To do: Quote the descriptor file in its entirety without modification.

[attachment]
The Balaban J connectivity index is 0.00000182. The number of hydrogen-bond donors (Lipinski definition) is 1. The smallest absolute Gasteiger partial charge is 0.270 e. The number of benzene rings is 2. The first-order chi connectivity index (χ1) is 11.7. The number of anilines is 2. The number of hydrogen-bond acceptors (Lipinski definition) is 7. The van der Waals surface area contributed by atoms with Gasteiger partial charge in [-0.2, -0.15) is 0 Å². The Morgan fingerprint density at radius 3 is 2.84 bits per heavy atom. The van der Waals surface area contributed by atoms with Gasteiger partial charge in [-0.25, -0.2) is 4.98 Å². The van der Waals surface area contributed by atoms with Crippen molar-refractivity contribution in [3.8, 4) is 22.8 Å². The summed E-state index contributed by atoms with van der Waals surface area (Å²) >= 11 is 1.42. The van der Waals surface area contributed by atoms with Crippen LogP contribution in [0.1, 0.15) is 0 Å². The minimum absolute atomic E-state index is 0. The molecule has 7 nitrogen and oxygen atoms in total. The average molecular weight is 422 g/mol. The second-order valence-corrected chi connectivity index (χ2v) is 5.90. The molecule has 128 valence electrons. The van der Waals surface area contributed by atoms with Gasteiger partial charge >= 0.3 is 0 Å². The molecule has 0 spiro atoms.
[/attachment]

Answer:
The Balaban J connectivity index is 0.00000182. The number of hydrogen-bond donors (Lipinski definition) is 1. The smallest absolute Gasteiger partial charge is 0.270 e. The number of benzene rings is 2. The first-order chi connectivity index (χ1) is 11.7. The number of anilines is 2. The number of hydrogen-bond acceptors (Lipinski definition) is 7. The van der Waals surface area contributed by atoms with Gasteiger partial charge in [-0.2, -0.15) is 0 Å². The Morgan fingerprint density at radius 3 is 2.84 bits per heavy atom. The van der Waals surface area contributed by atoms with Gasteiger partial charge in [-0.25, -0.2) is 4.98 Å². The van der Waals surface area contributed by atoms with Crippen molar-refractivity contribution in [3.8, 4) is 22.8 Å². The summed E-state index contributed by atoms with van der Waals surface area (Å²) >= 11 is 1.42. The van der Waals surface area contributed by atoms with Crippen LogP contribution in [0.1, 0.15) is 0 Å². The minimum absolute atomic E-state index is 0. The molecule has 7 nitrogen and oxygen atoms in total. The average molecular weight is 422 g/mol. The second-order valence-corrected chi connectivity index (χ2v) is 5.90. The molecule has 128 valence electrons. The van der Waals surface area contributed by atoms with Gasteiger partial charge >= 0.3 is 0 Å². The molecule has 0 spiro atoms.